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Children and teenagers: the target group of the future

With the start of the new school term in autumn, regular physical education sessions are back on the timetable for children and teenagers. Sufficient exercise is essential for healthy development, especially as obesity and inactivity are on the rise. The sports industry is making an important contribution in motivating the population’s youngsters to get involved with sport, acquiring the target group of the future at the same time.

September hails the return to school of children and teenagers all over the world. Students will spend a lot of time sitting on their desk. But they will also have many sports classes. In view of increasing problems with obesity, this is a good start. In Germany, Sweden and Switzerland, one in every six children is overweight; in Greece or Italy the same is true of one in three children – and the pandemic has exacerbated this trend. Sports lessons and team sports were cancelled, while scores of ski trips and activity weeks were called off. This meant kids spent more time at home, often in front of various screens and with unhealthy snacks. The negative consequences of this lack of exercise on the fitness and well-being of young people have now been confirmed by numerous studies. These are all good reasons for SPORT 2000 International to make their retailers aware of this issue.

Sport for a healthy lifestyle

“We all know how important regular exercise is for a healthy lifestyle. Age-appropriate forms of exercise strengthen the musculoskeletal system, prevent bad posture, lifestyle diseases and obesity, while also training coordination, endurance and dexterity. Positive effects on school performance are also a welcome side effect,” says André Navratil, Category Manager at SPORT 2000 International. However, according to a HVSC study, only a fifth of 11- to 15-year-olds get the recommended 60 minutes of exercise each day. While younger children tend to enjoy acting on their natural urge to move, it is increasingly difficult to motivate teenagers to burn off their energy once puberty kicks in. If extra weight adds extra strain to physical activity, it quickly becomes a vicious circle: frustration in PE lessons and on hikes, avoidance of sporting pursuits in their leisure time, body shaming and social exclusion are all conducive to withdrawal from physical activity and therefore weight gain.

Getting kids moving

The foundation for a good body image and enjoyment of sports is laid in childhood. To get the youngest kids enthusiastic about sports, it is crucial that they have fun in a group and frequently experience small successes. Team spirit and role models from the world of sports are additional motivational factors. Besides schools, after-school programmes and sports clubs, the sports industry also makes an important contribution to getting those couch potatoes moving. Introductory courses for trying out new and trendy sports are in demand. Playful tools spark the curiosity of gamers; the keyword here is gamification. “When it comes to sportswear, plus sizes should not be forgotten – that applies to both the range available and the marketing. Testimonials that many can identify with appeal to youngsters,” explains Navratil.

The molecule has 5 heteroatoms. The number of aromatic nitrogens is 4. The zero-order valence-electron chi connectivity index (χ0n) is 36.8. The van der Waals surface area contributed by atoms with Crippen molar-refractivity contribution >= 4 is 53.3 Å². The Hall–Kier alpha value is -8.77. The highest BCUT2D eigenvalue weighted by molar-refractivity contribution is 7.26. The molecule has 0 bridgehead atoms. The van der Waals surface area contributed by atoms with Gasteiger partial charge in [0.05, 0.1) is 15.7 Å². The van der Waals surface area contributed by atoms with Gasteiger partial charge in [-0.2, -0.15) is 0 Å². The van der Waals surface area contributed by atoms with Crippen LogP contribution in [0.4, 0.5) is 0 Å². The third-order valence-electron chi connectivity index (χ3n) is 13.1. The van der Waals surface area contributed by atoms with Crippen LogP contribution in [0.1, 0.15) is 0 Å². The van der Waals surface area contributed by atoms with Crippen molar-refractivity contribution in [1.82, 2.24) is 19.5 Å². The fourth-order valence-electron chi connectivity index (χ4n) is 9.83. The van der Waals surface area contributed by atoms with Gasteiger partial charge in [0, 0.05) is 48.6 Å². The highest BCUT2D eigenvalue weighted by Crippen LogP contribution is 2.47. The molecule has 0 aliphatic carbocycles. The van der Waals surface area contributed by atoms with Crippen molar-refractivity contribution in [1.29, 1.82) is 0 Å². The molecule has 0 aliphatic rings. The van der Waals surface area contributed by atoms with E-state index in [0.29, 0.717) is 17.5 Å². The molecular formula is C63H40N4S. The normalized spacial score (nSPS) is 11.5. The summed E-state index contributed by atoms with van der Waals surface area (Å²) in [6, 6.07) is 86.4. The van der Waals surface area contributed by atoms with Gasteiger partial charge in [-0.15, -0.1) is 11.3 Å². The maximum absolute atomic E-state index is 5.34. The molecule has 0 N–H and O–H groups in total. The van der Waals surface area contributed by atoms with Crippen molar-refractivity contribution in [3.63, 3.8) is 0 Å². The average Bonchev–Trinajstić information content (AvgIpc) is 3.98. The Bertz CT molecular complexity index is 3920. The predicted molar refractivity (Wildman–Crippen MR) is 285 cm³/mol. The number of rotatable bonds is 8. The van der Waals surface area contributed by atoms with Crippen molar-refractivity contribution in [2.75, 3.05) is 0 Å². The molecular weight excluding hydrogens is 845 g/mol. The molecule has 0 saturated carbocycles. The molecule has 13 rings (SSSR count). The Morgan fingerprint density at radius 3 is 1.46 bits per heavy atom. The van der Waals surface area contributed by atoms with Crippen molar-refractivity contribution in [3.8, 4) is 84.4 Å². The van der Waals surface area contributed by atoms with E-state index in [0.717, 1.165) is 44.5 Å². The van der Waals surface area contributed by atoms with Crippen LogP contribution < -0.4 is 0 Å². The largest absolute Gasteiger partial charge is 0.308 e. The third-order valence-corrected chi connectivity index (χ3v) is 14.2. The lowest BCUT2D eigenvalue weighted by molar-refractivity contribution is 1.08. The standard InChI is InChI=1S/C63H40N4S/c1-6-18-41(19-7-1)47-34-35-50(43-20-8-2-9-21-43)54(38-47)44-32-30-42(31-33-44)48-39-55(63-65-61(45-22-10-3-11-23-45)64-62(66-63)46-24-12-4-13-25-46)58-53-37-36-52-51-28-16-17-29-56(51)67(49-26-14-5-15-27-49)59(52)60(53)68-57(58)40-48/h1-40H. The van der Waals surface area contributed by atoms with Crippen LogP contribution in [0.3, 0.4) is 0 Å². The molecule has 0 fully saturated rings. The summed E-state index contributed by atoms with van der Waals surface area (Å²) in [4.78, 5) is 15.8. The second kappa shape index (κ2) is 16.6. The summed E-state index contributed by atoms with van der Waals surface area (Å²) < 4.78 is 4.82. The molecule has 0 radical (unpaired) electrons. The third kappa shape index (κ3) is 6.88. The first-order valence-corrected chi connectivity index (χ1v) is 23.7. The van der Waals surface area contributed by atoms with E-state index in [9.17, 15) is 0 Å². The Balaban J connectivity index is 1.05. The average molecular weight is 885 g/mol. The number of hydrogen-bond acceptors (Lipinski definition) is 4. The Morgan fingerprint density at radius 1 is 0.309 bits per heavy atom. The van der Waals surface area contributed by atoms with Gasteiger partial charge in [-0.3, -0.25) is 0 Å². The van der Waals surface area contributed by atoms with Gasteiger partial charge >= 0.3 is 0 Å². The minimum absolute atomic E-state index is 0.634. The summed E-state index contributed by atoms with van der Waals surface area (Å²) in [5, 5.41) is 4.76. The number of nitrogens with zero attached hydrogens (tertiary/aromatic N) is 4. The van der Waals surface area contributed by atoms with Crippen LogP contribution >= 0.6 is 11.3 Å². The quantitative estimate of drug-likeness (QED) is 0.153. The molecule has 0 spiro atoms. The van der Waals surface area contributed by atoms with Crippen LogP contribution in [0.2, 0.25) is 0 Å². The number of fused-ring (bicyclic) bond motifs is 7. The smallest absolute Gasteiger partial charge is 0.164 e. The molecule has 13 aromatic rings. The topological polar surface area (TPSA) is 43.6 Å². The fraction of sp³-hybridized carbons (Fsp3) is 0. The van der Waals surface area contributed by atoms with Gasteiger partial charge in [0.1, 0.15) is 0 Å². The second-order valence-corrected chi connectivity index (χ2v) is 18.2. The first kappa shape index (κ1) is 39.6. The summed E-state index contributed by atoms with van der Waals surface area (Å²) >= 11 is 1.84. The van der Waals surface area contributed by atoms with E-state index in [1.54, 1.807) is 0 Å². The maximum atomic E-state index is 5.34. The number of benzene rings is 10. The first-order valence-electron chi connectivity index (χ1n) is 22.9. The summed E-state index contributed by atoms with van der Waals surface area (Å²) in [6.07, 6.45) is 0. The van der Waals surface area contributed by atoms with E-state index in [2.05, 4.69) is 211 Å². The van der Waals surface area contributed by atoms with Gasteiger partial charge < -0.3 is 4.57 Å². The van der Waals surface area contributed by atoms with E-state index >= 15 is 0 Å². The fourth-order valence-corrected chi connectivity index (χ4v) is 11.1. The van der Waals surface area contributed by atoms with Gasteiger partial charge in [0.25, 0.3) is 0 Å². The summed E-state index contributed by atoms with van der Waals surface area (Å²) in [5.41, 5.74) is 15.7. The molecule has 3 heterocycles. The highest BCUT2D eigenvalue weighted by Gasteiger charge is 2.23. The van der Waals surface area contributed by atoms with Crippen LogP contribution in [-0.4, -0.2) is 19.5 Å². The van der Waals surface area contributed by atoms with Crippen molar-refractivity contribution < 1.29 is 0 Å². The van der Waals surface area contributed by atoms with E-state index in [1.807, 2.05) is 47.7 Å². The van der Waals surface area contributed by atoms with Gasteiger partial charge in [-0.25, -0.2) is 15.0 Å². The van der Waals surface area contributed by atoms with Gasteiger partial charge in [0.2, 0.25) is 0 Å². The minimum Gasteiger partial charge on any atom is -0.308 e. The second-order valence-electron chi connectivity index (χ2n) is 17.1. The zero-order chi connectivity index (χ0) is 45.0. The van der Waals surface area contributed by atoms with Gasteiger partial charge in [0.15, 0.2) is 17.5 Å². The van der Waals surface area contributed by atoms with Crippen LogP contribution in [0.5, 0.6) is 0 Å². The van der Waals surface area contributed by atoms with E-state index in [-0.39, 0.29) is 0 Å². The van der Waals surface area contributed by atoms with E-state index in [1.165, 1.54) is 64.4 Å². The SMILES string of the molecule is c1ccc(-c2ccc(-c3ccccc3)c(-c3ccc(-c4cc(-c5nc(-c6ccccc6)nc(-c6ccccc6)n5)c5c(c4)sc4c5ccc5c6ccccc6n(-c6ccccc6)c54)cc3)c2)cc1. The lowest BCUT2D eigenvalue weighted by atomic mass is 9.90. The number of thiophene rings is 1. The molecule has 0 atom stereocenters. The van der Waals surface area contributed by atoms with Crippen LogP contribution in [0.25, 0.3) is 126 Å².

Sports bag essentials

From pre-school to secondary school, the obligatory sports bag is part of basic kit. While gym shoes and comfortable clothing suffice for younger children, as they move up the school system, well-fitting indoor shoes and functional all-round sports clothing is required for young people – ideally in the form of a breathable T-shirt and shorts or leggings for freedom of movement. Sales in sports retailers can be increased year on year at the start of the school term with clothing and footwear that appeal in particular to this young target group. Industry and retailers not only support their own business with attractive offers in this way, but also the motivation of youngsters. Trendy sportswear, which is appropriate to the lifestyle of this young generation, increases not only their enjoyment of sport, but also their self-confidence.

The customers of the future

In order to satisfy the whole family in-store, a youth range is needed for all major sports, as well as vivid presentations. The challenge is to appeal to both children and their parents as well as teenagers using various merchandising tactics. “While parents often focus on quality and functionality at specialist retailers, children are drawn by visual characteristics such as popular colours, images and, in particular, brands. Many identify with their idols or want to belong to a particular group and show that affiliation with their outfit,” says André Navratil. Furthermore, the Category Manager sees a lot of potential in the principle of one-stop shopping. “The best way for us to reach children and teenagers is through their parents, especially their mothers. If a mother gets their child kitted out in a store, you should seize the opportunity by offering her additional products for her children. This means that she will get everything that she needs in a single shop and is spared a trip to other stores – a win-win situation for everyone.” Investing in the young target group is worthwhile on a number of levels. After all, not only are kids constantly growing and changing their tastes, they also have the potential to become regular customers. If you grow up getting kitted out at a specialist sports retailer because you get top advice and a great range to choose from there, you will probably remain loyal to a brick-and-mortar sports retailer as an adult.

André Navratil, Category Manager at SPORT 2000 International

André Navratil, Category Manager at SPORT 2000 International

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